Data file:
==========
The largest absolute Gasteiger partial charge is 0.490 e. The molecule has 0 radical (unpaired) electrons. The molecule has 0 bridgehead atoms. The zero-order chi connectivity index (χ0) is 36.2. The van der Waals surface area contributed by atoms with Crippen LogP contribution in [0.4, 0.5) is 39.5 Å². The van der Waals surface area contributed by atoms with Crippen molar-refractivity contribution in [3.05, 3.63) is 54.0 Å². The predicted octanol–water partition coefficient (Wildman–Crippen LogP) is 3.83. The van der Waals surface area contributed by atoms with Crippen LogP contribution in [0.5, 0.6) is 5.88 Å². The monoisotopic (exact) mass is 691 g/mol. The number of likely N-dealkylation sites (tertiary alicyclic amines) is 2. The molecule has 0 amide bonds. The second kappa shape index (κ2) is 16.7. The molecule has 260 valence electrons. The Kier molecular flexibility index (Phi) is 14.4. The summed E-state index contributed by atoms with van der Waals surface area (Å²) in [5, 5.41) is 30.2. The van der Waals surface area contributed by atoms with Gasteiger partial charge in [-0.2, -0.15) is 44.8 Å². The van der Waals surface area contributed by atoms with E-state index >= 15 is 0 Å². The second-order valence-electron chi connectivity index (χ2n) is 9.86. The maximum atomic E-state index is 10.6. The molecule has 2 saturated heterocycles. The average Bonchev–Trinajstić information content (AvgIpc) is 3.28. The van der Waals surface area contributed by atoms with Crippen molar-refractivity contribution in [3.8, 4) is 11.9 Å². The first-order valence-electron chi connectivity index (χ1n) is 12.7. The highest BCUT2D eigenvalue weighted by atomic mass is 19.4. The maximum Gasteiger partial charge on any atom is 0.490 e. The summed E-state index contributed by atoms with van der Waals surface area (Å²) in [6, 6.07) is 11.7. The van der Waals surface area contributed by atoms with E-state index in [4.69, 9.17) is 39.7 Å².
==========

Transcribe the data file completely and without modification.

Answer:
The largest absolute Gasteiger partial charge is 0.490 e. The molecule has 0 radical (unpaired) electrons. The molecule has 0 bridgehead atoms. The zero-order chi connectivity index (χ0) is 36.2. The van der Waals surface area contributed by atoms with Crippen LogP contribution in [0.4, 0.5) is 39.5 Å². The van der Waals surface area contributed by atoms with Crippen molar-refractivity contribution in [3.05, 3.63) is 54.0 Å². The predicted octanol–water partition coefficient (Wildman–Crippen LogP) is 3.83. The van der Waals surface area contributed by atoms with Crippen LogP contribution in [0.5, 0.6) is 5.88 Å². The monoisotopic (exact) mass is 691 g/mol. The number of likely N-dealkylation sites (tertiary alicyclic amines) is 2. The molecule has 0 amide bonds. The second kappa shape index (κ2) is 16.7. The molecule has 260 valence electrons. The Kier molecular flexibility index (Phi) is 14.4. The summed E-state index contributed by atoms with van der Waals surface area (Å²) in [5, 5.41) is 30.2. The van der Waals surface area contributed by atoms with Gasteiger partial charge in [-0.2, -0.15) is 44.8 Å². The van der Waals surface area contributed by atoms with E-state index >= 15 is 0 Å². The second-order valence-electron chi connectivity index (χ2n) is 9.86. The maximum atomic E-state index is 10.6. The molecule has 2 saturated heterocycles. The average Bonchev–Trinajstić information content (AvgIpc) is 3.28. The van der Waals surface area contributed by atoms with Crippen molar-refractivity contribution in [3.8, 4) is 11.9 Å². The first-order valence-electron chi connectivity index (χ1n) is 12.7. The highest BCUT2D eigenvalue weighted by atomic mass is 19.4. The maximum Gasteiger partial charge on any atom is 0.490 e. The summed E-state index contributed by atoms with van der Waals surface area (Å²) in [6, 6.07) is 11.7. The van der Waals surface area contributed by atoms with E-state index in [4.69, 9.17) is 39.7 Å².